Competing in two championships is a serious undertaking for any racing driver, but that’s what Austin did in 2019. He began with a full Nissan Micra Cup program that consisted of 12 races over six weekends. It finished with Austin taking three podiums and earning seventh in the final standings.
Austin then added a full schedule in the SRO America Saleen Cup, which fields identically prepared Saleen S1 race cars. During the course of that season, Austin won firsts and podiums at numerous events, eventually tying for the young driver category championship and receiving the Scholarship Award from Steve Saleen himself.
IMSA sports car racing is Austin’s ultimate goal. He took a big step up the motorsport ladder with a full season in the Radical Canada East championship in 2020. The series is based on identical Radical SR3 open-top sports racing cars, and their performance is formidable.
The Nissan Micra Cup race car was indeed the slowest car I’ve ever raced, but I can’t imagine jumping into a Radical SR3 and getting up to speed quickly. The SR3 is a proper racing car, with a chassis constructed of a steel tube frame and carbon fibre. Even with a small-displacement four-cylinder, it’s rapid—the car only weighs 1200 pounds. The Radical the kind of car that’s capable of accelerating from 0 to 100 km/h in the low 3-second range, but that’s only one measurement of its dialed-in personality: its low mass, Hankook slicks, and aero grip mean that the SR3 demands respect from drivers.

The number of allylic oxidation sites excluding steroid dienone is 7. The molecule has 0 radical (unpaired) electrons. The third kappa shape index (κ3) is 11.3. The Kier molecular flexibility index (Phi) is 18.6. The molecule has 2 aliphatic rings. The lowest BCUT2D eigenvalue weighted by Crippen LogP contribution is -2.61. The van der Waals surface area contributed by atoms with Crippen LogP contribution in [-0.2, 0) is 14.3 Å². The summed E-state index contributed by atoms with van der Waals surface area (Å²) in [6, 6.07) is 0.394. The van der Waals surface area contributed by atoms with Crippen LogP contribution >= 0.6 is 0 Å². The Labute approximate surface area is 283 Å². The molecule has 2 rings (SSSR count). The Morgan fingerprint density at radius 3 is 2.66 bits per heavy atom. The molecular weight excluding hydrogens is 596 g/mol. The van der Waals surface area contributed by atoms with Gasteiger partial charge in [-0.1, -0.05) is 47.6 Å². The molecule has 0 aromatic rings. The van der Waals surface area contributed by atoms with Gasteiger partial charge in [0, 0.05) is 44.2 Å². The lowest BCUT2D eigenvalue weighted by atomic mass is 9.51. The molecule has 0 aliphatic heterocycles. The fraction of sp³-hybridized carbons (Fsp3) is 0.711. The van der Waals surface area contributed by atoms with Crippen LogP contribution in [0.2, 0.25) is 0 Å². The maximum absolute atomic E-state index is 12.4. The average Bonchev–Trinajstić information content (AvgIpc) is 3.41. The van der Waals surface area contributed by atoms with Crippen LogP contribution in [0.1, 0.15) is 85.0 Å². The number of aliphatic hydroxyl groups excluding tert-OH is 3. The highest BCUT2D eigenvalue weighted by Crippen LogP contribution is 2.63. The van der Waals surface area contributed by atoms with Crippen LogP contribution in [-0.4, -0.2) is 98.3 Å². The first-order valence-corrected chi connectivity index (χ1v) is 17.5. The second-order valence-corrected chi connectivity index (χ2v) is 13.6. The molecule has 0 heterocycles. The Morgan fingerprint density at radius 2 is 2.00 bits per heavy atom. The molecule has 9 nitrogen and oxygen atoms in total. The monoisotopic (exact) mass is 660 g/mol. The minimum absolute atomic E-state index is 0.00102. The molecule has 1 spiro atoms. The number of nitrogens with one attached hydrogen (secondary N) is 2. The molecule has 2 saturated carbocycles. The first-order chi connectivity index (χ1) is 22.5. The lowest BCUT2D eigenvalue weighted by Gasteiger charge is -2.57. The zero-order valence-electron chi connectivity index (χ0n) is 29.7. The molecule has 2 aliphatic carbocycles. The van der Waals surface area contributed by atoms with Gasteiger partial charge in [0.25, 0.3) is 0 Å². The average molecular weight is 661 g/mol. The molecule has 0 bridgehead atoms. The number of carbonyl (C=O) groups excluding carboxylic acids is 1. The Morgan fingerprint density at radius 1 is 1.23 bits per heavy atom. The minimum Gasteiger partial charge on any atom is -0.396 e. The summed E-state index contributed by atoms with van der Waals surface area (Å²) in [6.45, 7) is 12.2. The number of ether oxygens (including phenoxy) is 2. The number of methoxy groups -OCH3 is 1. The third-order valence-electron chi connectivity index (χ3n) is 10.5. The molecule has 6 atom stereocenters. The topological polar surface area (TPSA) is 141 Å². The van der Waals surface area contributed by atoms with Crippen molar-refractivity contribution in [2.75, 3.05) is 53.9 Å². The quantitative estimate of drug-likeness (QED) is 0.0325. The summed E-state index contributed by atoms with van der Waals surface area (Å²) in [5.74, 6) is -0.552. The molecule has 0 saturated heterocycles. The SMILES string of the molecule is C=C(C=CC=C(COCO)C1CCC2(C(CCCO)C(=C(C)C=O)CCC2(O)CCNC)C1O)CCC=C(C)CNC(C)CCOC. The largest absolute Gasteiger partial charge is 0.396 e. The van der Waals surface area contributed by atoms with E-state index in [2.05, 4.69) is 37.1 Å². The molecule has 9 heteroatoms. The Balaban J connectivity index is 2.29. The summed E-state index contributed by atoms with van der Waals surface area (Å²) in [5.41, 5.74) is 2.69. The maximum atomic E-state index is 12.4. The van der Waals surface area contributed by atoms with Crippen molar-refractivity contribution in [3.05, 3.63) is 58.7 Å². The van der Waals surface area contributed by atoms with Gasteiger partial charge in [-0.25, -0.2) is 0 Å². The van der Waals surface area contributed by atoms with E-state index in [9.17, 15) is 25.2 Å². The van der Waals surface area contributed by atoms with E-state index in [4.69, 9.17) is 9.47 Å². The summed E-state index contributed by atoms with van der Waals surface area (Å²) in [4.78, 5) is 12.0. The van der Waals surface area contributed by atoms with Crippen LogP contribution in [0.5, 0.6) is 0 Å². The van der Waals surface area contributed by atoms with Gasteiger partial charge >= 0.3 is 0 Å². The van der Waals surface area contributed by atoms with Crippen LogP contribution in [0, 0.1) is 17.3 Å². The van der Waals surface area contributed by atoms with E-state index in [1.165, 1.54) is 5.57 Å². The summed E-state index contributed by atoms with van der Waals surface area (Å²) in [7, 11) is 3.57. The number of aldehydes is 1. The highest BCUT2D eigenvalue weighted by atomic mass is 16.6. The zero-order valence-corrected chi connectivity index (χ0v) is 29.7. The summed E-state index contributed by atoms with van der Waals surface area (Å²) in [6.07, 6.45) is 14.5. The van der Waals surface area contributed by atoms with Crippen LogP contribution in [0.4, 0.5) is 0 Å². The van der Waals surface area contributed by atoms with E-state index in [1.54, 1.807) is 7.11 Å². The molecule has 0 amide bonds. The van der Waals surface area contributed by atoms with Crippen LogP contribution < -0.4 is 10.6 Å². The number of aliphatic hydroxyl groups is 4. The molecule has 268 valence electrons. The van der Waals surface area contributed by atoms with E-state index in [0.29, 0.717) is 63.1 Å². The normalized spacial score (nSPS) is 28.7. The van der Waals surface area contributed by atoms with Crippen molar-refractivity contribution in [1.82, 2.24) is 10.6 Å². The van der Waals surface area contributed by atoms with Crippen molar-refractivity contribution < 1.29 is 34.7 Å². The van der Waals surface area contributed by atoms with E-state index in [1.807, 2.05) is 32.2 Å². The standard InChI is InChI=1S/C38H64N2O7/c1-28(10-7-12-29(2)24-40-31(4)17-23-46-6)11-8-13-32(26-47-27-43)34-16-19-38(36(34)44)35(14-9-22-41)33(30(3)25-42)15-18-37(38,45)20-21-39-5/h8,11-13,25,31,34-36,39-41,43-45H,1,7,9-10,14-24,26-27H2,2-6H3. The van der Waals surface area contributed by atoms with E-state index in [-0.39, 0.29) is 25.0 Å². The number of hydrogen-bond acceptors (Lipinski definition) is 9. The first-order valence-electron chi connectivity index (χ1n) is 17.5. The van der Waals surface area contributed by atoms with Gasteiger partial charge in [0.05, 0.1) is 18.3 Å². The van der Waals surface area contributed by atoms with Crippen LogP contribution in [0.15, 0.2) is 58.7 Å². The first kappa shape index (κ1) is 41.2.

Austin, however, made the transition from Micra to Radical almost effortlessly. “[The Radical] is significantly faster than the Micra, which makes Austin more comfortable,” Jason says. “His brain processes information at an incredible rate and what we found with Austin driving the Micra was that it caused a lot of anxiety because his mind would be ahead of where he actually was on track.”
With the Micra Cup car, the driver is only busy in the corners; when dropping the hammer and going from one corner to the next, the tiny Nissan’s intensity feels on par with, say, a golf cart.
“The pace of the Radical is almost on pace for the way Austin processes information—the faster the better for him. It was like the more he raced, the more comfortable he got and the better he got,” Jason says.
When a racing driver is behind the wheel, their number one priority is to adapt, whether to changing track conditions, the position of other cars, or the behavior of their car—often, all at once.
Adapt to the Radical is exactly what Austin did. He competed in the full Radical Canada East Cup of 14 races, taking 10 wins and making the podium for each race. With that outstanding performance, he won the championship, which is the first major championship to be won by any driver with autism.
Today, there are other drivers who are open about being diagnosed as autistic. NASCAR driver Armani Williams is one of them. Jessica Benge, who worked with Austin in the past, started Racing with Autism Australia and is now supporting a number of racers with autism.
Austin’s a card-carrying member of the car enthusiast club, having recently bought his first car. It’s a Nissan Micra, of course, with a manual transmission—the only way he would have it.
For 2021, Austin’s driving gear and Radical race car will have a new brand on board: Hagerty. We’re coming along for the ride to help bring his inspiring story to even more people around the world. If his performance last year is any indication, we’re looking forward to Austin bringing home another dominating championship.